With NFL facilities shut down and a completely virtual draft in the works, it’s highly unlikely that OTAs and even minicamp will take place as scheduled. Roger Goodell all but confirmed this saying that minicamp will feature “virtual programs,” as opposed to the regular on-field training.

Technology has improved in the past decade, but the case of potentially having zero on-field reps heading into training camp is rare in the modern era of the NFL. The one precedent could be the 2011 season, where the NFLPA was in the middle of a lockout and didn’t reach an agreement until early August.

That situation bred an interesting rookie class, which had plenty of talent, but mixed results as rookies. Only four rookies made the Pro Bowl roster — A.J. Green, Brandon Browner, Von Miller, Patrick Peterson — but the results seemed more dire at the Vikings’ positions of need heading into this year’s draft including wide receiver, cornerback and offensive line.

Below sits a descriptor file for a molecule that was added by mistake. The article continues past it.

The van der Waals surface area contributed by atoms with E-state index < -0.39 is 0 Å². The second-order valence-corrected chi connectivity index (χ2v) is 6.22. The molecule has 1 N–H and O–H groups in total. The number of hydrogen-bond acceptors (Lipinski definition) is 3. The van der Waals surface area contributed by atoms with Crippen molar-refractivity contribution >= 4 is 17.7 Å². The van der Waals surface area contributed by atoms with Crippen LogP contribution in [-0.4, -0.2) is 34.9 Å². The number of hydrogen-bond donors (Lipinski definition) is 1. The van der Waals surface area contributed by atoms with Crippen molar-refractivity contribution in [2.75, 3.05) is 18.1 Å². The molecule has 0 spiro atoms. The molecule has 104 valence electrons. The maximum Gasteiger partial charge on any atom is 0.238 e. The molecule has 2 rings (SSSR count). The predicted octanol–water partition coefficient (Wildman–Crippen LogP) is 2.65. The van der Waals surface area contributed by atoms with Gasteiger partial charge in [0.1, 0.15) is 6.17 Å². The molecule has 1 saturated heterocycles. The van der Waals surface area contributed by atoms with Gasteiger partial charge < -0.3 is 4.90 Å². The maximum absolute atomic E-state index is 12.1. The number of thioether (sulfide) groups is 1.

Wide receivers were an interesting group that included future Hall of Famers in Green and Julio Jones, but they were the only two to be graded in the top 50 receivers by Pro Football Focus. The rest of the class included a solid rookie campaign from Torrey Smith, but also saw a future contributor like Randall Cobb slump to 25 catches, 375 yards and one touchdown.

Cornerbacks didn’t fare much better as Richard Sherman and Jimmy Smith both graded 12th by PFF, but no other rookie cracked the top 50. Peterson, another future Hall of Famer, didn’t even crack the top 100, but still made the Pro Bowl as a kick returner.